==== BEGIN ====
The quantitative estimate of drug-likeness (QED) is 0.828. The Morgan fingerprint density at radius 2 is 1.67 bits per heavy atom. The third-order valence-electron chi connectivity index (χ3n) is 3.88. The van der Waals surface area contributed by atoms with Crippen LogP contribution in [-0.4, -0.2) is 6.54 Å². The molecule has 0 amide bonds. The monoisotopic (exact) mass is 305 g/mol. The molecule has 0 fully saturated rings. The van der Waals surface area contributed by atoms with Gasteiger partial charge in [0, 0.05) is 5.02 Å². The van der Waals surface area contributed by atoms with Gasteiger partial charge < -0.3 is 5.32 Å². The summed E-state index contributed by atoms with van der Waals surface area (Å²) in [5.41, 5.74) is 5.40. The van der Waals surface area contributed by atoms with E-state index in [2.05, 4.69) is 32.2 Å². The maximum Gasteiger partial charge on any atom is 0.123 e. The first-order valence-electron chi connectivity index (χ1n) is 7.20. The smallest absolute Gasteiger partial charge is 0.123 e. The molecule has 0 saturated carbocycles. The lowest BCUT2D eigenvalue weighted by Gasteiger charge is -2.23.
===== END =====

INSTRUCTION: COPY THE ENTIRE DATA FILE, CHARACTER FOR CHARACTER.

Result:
The quantitative estimate of drug-likeness (QED) is 0.828. The Morgan fingerprint density at radius 2 is 1.67 bits per heavy atom. The third-order valence-electron chi connectivity index (χ3n) is 3.88. The van der Waals surface area contributed by atoms with Crippen LogP contribution in [-0.4, -0.2) is 6.54 Å². The molecule has 0 amide bonds. The monoisotopic (exact) mass is 305 g/mol. The molecule has 0 fully saturated rings. The van der Waals surface area contributed by atoms with Gasteiger partial charge in [0, 0.05) is 5.02 Å². The van der Waals surface area contributed by atoms with Gasteiger partial charge < -0.3 is 5.32 Å². The summed E-state index contributed by atoms with van der Waals surface area (Å²) in [5.41, 5.74) is 5.40. The van der Waals surface area contributed by atoms with E-state index in [2.05, 4.69) is 32.2 Å². The maximum Gasteiger partial charge on any atom is 0.123 e. The first-order valence-electron chi connectivity index (χ1n) is 7.20. The smallest absolute Gasteiger partial charge is 0.123 e. The molecule has 0 saturated carbocycles. The lowest BCUT2D eigenvalue weighted by Gasteiger charge is -2.23.